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How To Challenge Valuation Reports Prepared For Family Law Purposes

How To Challenge Valuation Reports Prepared For Family Law Purposes

A forensic accountant, with valuation expertise, can review a valuation report and act, initially, as a shadow expert to advise on the merits of the valuation report.  A significant part of AVG Forensic’s work involves reviewing valuation reports prepared by other firms and finding one or more justifiable ways to have these valuation reports set aside.

What are the common contexts in which valuation reports prepared for family law purposes can be cast aside?

In family law matters, particularly in litigated matters in the Family Court of Australia, a single-jointly appointed expert is engaged to profer an opinion on value via the preparation of one or more valuation reports. We often start as a shadow expert to keep track of the enquiries made by the single-jointly appointed expert leading up to the preparation of the valuation report and evaluate whether there is a significant problem with the valuation report when it is issued.  If there are problems with the report, we may come out of the ‘shadow’ and present a justification (for consideration by the court), on why the valuation report of the single-jointly appointed expert should not be the only expert opinion on value and that an alternative, more credible opinion on value should be preferred. In other cases, we may be approached to assist when one of the parties races off to get a valuation report without agreement from the other party and then seeks to use that valuation report to push for a property settlement.  Putting aside the likely lack of independence this valuer will have in preparing the valuation, it is likely that one party will want to discredit the opinion of the other party’s valuation expert and put forward a different valuation opinion, particularly when there are problems with the valuation report.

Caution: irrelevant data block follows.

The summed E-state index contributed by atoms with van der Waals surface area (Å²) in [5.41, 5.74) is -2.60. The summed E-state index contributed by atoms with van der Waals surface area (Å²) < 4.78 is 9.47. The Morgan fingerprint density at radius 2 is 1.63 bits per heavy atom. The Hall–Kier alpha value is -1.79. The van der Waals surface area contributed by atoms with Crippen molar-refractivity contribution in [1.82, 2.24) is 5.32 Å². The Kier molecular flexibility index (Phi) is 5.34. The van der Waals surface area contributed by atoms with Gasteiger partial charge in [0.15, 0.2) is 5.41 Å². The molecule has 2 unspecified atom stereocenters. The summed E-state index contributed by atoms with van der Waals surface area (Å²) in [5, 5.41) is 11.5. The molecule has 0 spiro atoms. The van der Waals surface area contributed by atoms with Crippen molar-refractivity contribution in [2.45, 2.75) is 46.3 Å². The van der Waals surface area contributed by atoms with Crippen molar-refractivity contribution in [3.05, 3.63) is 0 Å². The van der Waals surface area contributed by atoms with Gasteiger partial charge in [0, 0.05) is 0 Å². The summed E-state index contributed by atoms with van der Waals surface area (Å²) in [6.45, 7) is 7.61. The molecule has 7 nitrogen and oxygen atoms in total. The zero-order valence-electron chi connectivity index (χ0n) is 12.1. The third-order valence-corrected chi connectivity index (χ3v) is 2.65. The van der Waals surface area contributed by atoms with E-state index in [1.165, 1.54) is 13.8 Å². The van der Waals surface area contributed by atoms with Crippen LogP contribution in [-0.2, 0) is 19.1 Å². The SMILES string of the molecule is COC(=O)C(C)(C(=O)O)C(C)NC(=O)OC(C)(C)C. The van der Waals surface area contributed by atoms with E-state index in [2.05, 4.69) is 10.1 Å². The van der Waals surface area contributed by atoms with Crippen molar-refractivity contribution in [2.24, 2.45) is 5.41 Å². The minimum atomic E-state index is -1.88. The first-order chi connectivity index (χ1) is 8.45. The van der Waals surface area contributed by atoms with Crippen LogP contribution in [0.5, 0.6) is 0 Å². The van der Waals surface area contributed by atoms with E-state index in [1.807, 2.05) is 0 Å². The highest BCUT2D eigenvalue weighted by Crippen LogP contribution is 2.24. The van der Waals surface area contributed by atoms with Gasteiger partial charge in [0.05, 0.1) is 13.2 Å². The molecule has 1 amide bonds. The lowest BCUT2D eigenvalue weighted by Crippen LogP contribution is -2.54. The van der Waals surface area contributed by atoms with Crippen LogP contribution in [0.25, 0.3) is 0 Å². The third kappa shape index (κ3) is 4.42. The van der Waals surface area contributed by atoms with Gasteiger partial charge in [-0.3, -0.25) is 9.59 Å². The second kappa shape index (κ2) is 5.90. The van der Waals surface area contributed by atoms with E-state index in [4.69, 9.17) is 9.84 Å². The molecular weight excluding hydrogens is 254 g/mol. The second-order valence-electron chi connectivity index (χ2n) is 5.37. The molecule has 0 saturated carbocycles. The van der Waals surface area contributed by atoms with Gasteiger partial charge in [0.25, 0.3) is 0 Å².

What are the typical problems with valuation reports?

Rule 15.65 of the Family Law Rules 2004 provides the parties with the opportunity to ask the single jointly valuation expert questions in writing within 21 days from the issue of the report. This very narrow time frame requires a systematic approach when reviewing a valuation report.  We characterise problems with valuation reports into three main three issues being: 1) Manifest errors by the valuer 2) Insufficient enquiries made by the valuer 3) Poor judgements by the valuer. It is said by valuers that when it comes to value, there is no single indisputable amount which is why valuers will adopt a range of values before expressing a conclusion of value at a point estimate.  In relation to problems around poor judgments, this likely reflects that a business valuer has made one ore more poor judgments which result in a value conclusion which falls outside of what might be considered a normal range of values, however challenging individual poor judgments by the valuer in of itself may not amount to enough to have a court set aside the valuation and therefore it is much more powerful to also identify manifest errors and insufficient enquiries made by the valuer.

What are examples of ‘manifest errors’ in valuation reports prepared for a family law purpose

  • Adopting the wrong standard of value.  Market value, fair value, value to owner, economic value, etc all mean different things at law and also as valuation professionals use these standards of value.  Assuming the valuation report is prepared for a family law purpose, the valuer needs to consider the standard of value the court would adopt for the purposes of dividing the marital assets.  Market value or fair market value may not necessarily always be appropriate if there is a different value which would arise adopting say, value to owner.